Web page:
Wuite is number 20 on definitive D66 slate

Wuite is number 20 on  definitive D66 slate

Jorien Wuite

THE HAGUE--Jorien Wuite from St. Maarten is number 20 on the definitive candidates’ list of the Dutch Democratic Party D66.

  The former Minister Plenipotentiary of St. Maarten, stationed in The Hague from June 2018 to November 2019, was initially placed as number 19 on the advisory slate. D66 party members in the past few weeks have voted on the candidates’ list.

  Despite being a newcomer, and without the backing of one of the party’s districts, Wuite managed to maintain a relatively high spot on the slate: she only went down one spot. On her Twitter and Facebook page, Wuite thanked the D66 members for their confidence in the four languages of the Kingdom: Dutch, English, Papiamentu/Papiamento and Frisian.

  Wuite said she found the voting by the D66 members “very thrilling,” also because she did not have the support of a local district, since there is no D66 department in the Caribbean parts of the Kingdom.

  “A fantastic team of young and inspiring people, both European Dutch and Caribbean Dutch, are ready to assist me in preparing the campaign in the coming week. We will have to do a lot online, but I will surely visit all parts of the Kingdom personally to share what I want to achieve as a Member of the Second Chamber for all citizens of the Kingdom, and to respond to all your questions,” Wuite stated.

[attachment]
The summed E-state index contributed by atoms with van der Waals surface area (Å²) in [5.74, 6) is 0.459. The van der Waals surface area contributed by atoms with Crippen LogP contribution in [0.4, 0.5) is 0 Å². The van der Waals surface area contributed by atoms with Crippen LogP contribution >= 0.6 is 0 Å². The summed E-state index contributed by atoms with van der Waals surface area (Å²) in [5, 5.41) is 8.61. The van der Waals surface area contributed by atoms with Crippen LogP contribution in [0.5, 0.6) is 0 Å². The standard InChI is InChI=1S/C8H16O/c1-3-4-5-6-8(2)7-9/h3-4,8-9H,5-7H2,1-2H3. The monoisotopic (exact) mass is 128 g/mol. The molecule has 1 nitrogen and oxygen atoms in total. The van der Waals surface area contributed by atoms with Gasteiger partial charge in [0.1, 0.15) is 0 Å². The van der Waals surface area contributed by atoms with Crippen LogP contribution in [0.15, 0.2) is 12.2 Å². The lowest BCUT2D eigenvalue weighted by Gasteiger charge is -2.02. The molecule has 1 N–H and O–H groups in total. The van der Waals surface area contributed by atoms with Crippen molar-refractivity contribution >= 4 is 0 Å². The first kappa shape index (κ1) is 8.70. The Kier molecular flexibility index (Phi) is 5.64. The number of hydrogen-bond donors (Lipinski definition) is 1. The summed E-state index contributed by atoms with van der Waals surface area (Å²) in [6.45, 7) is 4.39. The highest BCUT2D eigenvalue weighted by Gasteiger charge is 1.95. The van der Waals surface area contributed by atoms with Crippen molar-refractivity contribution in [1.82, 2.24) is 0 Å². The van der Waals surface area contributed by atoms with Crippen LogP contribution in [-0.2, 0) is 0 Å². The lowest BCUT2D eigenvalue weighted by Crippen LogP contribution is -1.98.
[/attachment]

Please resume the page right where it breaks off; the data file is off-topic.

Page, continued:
Wuite mentioned party leader Sigrid Kaag and running mate Rob Jetten, and stated that with such great leaders and an excellent election programme, she very much looked forward to the campaign. “Let’s go hunting!”

  Place number 20 on the D66 slate does not guarantee a seat in the Second Chamber. Opinion polls anticipate that D66 will muster 13 to 15 seats. However, it is expected that three or four candidates higher up in the list would become members of government, if D66 were to enter the coalition.

  Wuite can also be elected to Parliament based on preferential votes. In that case, she would need to receive at least 18,000 votes during the March 17 elections. The large Dutch Caribbean community living in the Netherlands might just give her that needed boost.